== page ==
I used to use FreeBSD to exclusion of most other *nixes (even other BSDs). So far, I’ve been pretty impressed with the changes and progress the project has made. It’s an incredible leap forward from the BSD I used to know back in the 5.x branch.
Gentoo has been annoying me as of late. I remember the days when portage used to be vastly more inclusive than the ports collection for cutting edge and beta software. Now, it seems that Gentoo has been suffering something of the “no port breakage” syndrome that once plagued *BSD. Indeed, the reason I switched my server and desktop to Gentoo was because of easy access to the latest source of my favorite projects without having to hunt down the tarball. Further, Gentoo is the most BSD-like of all the Linux distros, IMO, and as a consequence, it has been familiar territory.
However, the reason I switched in the first place was tied almost exclusively to my printer. For personal use, there isn’t much reason to spend a lot of money on a network printer when only a couple of systems in the house (at most) are going to ever print to it. I did want to access it via the network (either IPP or SMB), and FreeBSD wasn’t particularly cooperative. As it turns out, CUPS was unable to load the firmware (foo2zjs) under FreeBSD; Gentoo was much more cooperative. (I have one of those cheap laser printers without the firmware burned to its EEPROM. This cost-cutting measure employed by HP is very similar to modern wireless cards.)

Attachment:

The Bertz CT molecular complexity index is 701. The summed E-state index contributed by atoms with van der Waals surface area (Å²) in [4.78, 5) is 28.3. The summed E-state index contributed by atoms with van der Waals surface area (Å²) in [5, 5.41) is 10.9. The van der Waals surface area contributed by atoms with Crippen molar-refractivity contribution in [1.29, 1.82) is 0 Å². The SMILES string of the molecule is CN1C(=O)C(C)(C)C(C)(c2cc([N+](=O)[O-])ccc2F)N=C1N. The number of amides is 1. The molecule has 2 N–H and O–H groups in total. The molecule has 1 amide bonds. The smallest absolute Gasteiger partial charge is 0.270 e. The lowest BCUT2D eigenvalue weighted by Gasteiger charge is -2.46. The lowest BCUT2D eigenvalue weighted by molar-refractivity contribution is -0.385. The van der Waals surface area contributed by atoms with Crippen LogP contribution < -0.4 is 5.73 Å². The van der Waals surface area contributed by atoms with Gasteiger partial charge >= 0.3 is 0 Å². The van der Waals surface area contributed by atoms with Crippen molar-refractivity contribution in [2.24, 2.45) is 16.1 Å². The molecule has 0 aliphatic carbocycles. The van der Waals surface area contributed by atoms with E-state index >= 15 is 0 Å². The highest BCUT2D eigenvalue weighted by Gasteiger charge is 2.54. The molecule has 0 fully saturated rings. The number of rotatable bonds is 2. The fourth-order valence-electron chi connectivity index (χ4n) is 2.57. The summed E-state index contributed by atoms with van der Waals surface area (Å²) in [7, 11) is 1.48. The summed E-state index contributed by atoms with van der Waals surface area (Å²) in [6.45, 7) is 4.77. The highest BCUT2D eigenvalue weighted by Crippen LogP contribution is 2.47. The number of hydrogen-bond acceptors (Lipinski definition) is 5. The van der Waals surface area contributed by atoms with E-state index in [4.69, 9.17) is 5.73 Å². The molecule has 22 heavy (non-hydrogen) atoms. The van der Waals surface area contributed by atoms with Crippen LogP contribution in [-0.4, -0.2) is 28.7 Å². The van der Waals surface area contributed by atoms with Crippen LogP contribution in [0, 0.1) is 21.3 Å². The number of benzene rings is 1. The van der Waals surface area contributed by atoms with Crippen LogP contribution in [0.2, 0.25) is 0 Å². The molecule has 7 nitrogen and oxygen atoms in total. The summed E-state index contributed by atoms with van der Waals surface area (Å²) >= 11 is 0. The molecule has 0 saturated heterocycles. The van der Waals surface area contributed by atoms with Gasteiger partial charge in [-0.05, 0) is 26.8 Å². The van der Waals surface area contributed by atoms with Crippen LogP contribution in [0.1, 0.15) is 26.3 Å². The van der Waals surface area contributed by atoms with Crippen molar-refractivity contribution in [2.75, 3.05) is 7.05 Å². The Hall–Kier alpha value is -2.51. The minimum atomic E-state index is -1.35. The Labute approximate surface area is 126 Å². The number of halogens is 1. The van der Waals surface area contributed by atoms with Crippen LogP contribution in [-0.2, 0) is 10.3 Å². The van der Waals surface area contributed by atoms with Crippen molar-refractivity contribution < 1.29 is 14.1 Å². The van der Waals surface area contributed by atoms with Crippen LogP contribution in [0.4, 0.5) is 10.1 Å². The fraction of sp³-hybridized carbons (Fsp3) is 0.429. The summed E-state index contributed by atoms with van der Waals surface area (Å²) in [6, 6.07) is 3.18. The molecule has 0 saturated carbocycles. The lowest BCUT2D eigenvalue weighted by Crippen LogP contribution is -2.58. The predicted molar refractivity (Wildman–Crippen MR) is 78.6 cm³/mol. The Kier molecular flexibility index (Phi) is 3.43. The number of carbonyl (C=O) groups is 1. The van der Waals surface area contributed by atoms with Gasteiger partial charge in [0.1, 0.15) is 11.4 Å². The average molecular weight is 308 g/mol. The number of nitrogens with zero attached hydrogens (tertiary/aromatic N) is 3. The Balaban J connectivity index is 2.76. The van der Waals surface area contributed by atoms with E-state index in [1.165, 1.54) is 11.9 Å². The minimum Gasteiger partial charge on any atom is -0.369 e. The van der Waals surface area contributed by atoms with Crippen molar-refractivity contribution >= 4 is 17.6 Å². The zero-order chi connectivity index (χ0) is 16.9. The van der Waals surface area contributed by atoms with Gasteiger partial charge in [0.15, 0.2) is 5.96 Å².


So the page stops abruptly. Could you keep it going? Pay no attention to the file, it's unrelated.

Long story short, I switched my file server/development machine to Gentoo.
Sometimes Things Change
And when things change, it’s not always for the better. As much as I love toying and tweaking my desktop, I’ve found that my available time and my patience has dwindled. I’d rather just have something that does what I want without necessarily getting in the way. Sure, Ubuntu is nice, but I’ve never been too fond of Debian. It’s too much like Redhat and Mandrake for me to appreciate it; Ubuntu does look nice, plays very well with almost anything you throw at it, and I certainly have to give Canonical credit here. My roots are in *BSD. So, rather than having to play with portage overlays just to get KDE 4 working, I was pleasantly surprised to find that FreeBSD has KDE 3 and 4 in ports.
But KDE 4 is Buggy!
Yeah, KDE 4 is buggy. I like the looks of it, and if no one uses beta software, the bugs will never be found or worked out, will they? It isn’t Gnome, and given the attitude of the Gnome project toward many of its users, I’d much rather support KDE–they’re generally more polite, friendly, and helpful. It’s cluttered, sure, but so is Gnome. And, let’s not forget, the open/save dialog in Gnome just sucks. I’m sorry, it does. There’s a reason I dislike Vista, and the Gnome open/save dialog (and their file explorer for that matter) reminds me too much of Vista’s bastardization of Windows Explorer. KDE’s file browser just works. It has some nice features, too, in the right-click context menu, particularly when you’re copying or moving files. To this extend, KDE operates a bit like Windows when you click+drag while pressing five keys, grotesquely contorting your hand; except that in KDE, you don’t have to worry about injuring your hands.
My brief off-topic ramblings notwithstanding, I’d just like to confess that I dislike Gnome. I’m not sure I made that apparent. Oh, back to FreeBSD.